A few weeks ago my friend, Gladys Kravitz, was lamenting about a challenge related to filtering for unique objects. PowerShell has a Get-Unique cmdlet, and Select-Object has a -Unique parameter, but these options are limited. On one hand, I’d say most things we manage with PowerShell are guaranteed to be unique. Objects might have a GUID , ID, or SID, to guarantee uniqueness. But, and this is Gladys’ situation, sometimes the things we are managing come from an external source. Such as importing data from a CSV file. In this situation, it is definitely possible to have duplicate objects.

This turns out to be a bit harder than expected.

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Fun with Powershell Strings

Robert Cain shows off some features around strings in Powershell:

PowerShell has some of the best, most flexible string handling of any language I’ve used. In this post we’ll look at some string basics, then some of the features that make it special.

Note in these demos I’m using PowerShell Core 7.1.3 and VSCode. Everything here should also work in the PowerShell 5.1 and the PowerShell IDE.

Read on for types of strings, embedded quotations, string interpolation, and more.

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Introducing the Display-Object Cmdlet

Phil Factor has a bit of Powershell for us:

How do you list all the objects and values within a PowerShell object, investigate an object or explore its structure? There must be a simple way. I used to use ConvertTo-JSON. This is fine up to a point but what if you just wish to search for strings or look for objects with a cartain name or value? What if you need their path so you can reference them? It isn’t plain-sailing. In the ISE, the intellisense will help you a lot but I want more and I want to do it in script rather than the IDE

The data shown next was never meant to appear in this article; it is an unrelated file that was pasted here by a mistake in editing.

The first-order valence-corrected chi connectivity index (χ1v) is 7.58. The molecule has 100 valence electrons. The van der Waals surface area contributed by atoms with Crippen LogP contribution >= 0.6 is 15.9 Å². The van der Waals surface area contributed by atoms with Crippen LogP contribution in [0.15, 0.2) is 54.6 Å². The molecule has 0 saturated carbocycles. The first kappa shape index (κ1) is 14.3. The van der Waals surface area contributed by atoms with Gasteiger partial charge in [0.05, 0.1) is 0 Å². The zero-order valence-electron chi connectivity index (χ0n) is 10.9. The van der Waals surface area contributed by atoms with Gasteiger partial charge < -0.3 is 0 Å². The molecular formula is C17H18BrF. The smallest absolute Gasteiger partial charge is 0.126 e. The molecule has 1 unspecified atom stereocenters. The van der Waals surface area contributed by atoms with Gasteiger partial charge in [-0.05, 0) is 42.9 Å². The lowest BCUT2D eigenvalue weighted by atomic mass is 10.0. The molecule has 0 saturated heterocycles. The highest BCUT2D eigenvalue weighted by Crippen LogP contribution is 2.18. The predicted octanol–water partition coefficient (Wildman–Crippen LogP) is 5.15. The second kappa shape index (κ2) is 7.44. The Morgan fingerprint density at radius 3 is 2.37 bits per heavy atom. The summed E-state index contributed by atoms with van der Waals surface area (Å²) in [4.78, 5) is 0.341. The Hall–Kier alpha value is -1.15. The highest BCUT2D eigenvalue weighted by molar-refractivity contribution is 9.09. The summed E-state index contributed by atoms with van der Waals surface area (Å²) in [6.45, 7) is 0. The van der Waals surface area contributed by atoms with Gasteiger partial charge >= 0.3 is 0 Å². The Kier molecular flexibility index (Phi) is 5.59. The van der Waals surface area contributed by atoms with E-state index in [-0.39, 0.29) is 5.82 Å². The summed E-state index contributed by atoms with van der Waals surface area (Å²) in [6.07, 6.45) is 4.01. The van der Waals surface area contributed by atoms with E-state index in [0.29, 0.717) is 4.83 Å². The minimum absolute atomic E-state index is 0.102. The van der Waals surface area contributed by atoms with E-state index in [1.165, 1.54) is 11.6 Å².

Read on to check it out and get a copy of the cmdlet.

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Trimming Strings with Powershell

Patrick Gruenauer shows off the Trim series of methods in Powershell:

In PowerShell it’s easy to manipulate strings, especially to cut off some characters from a string. These three methods are your friends when it comes to trimming: Trim, TrimStart and TrimEnd. In this blog post I will show you how to use PowerShell to manipulate strings and cut off something at the beginning and at the end. I will also try to give you some useful practical examples in hand to convince you that it’s worth to learn something about string manipulation. Let’s hop in.

Click through for examples of these three methods and how they do more than removing whitespace.

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Updating dbatools

Chad Callihan shows us how to update the dbatools Powershell module:

The first sentence on the dbatools download page references the belief in releasing early and releasing often. While SQL Server and SQL Server Management Studio may get a handful up dates every year, dbatools averages a few every month. Fortunately, staying up to date with dbatools is easily manageable as we’ll see below.

Read on to see how you can tell which version of the module you have and then how to update it.